KRALENDIJK – The media outlets on Bonaire recognize that they need help in order to improve to the quality of journalism on Bonaire. That much became clear during the celebration of the fifth anniversary of Caribbean Network on Bonaire.
“The media on Bonaire is good and adequate but I will be the first to say: we can do better. We would like to work together with the public broadcasting service to create a talent accelerator program. And we need funds to do this”, said Bubui Cecilia of Bon FM, one of the panelists.
The other panelists that evening – Boi Antoin of Extra Bonaire, Ahmed Ayubi of Live 99FM, and Wim Romeijn of Amigoe Bonaire – are all open to the idea.
‘You have to make a living’- journalist Bubui Cecilia
The venue filled with the public, communication specialists, and lieutenant governor Edison Rijna endorse the idea because a majority of them (6 of the 45 individuals present) are not happy with the press. They want more in-depth stories and wish that journalists would ask the hard questions.
Silvia de Leon admitted that she has a hard time asking the tough questions: “When state secretary Raymond Knops was visiting last time, I had a hard time asking the tough questions because I’m not properly trained.”
The panelists understand the wishes of the public for in-depth journalism but said it’s hard to make it a reality due to time constraints. “And you have to make a living”, says Cecilia.
If a separate public broadcasting service is needed for Bonaire to provide news coverage, well the opinions are split on that. Journalist Romeijn cautioned that a public broadcasting service should not compete with the existing, commercial media outlets on the island.
Lucia Beck of Rijksdienst Caribisch Nederland mentions that there has been a huge increase in the number of local journalists over the past ten years: “When I give press briefings, there’s not enough time for all the questions. In the past I used to get one question. The journalists come to the briefings better prepared than they used to.”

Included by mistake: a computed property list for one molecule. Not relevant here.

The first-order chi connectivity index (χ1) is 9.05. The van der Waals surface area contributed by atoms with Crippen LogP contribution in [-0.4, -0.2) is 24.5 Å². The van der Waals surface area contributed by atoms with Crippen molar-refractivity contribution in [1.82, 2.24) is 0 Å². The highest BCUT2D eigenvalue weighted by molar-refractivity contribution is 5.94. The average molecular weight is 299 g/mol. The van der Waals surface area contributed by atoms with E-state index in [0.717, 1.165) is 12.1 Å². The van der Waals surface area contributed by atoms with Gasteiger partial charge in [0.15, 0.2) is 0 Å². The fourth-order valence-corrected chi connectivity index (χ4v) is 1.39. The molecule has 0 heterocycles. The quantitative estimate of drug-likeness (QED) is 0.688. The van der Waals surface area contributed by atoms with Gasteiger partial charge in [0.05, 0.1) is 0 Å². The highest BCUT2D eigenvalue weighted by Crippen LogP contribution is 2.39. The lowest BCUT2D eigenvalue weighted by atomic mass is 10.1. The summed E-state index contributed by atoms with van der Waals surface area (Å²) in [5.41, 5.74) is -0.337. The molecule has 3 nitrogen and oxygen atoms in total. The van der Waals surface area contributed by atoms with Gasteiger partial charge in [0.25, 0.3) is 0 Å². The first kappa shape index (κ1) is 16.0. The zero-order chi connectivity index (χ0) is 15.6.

All the panelists and the public are open to better training and a framework for better and independent journalists. With help from the public broadcasting service. Because the local press outlets can’t determine the essentials of this framework themselves, like a code of conduct and an editorial charter. There should also be a hard line between advertisements and journalistic pieces. And no political influences.
One of the members of the public said that it should be impossible for a journalist to interview a politician while wearing a political T-shirt. “You notice that some radio stations invite some politicians to speak three or four times, and give them all the time in the world to do so. And that others never get invited.”
‘Council members still have to learn new things. That’s also the case with the press’- lieutenant governor Edison Rijna
Frans Jennekens, head of diversity for the NTR says that Caribbean Network wants to foster new talent. “The medium should grow into a network of independent journalists.”
The panel and the public encourage this. Journalists on Bonaire are very interested in the Unesco Media Masterclasses that were given in 2013 on Curaçao by, amongst others Renske Pin, on behalf of Unesco. Pin was the keynote speaker during the celebrations on Bonaire.
Lieutenant Governor Rijna as a final point mentioned that training is needed. “We’ve only recently gotten a code of conduct for local council members. So that a council member can’t be an importer of paper. Council members still have to learn new things. That’s also the case with the press.”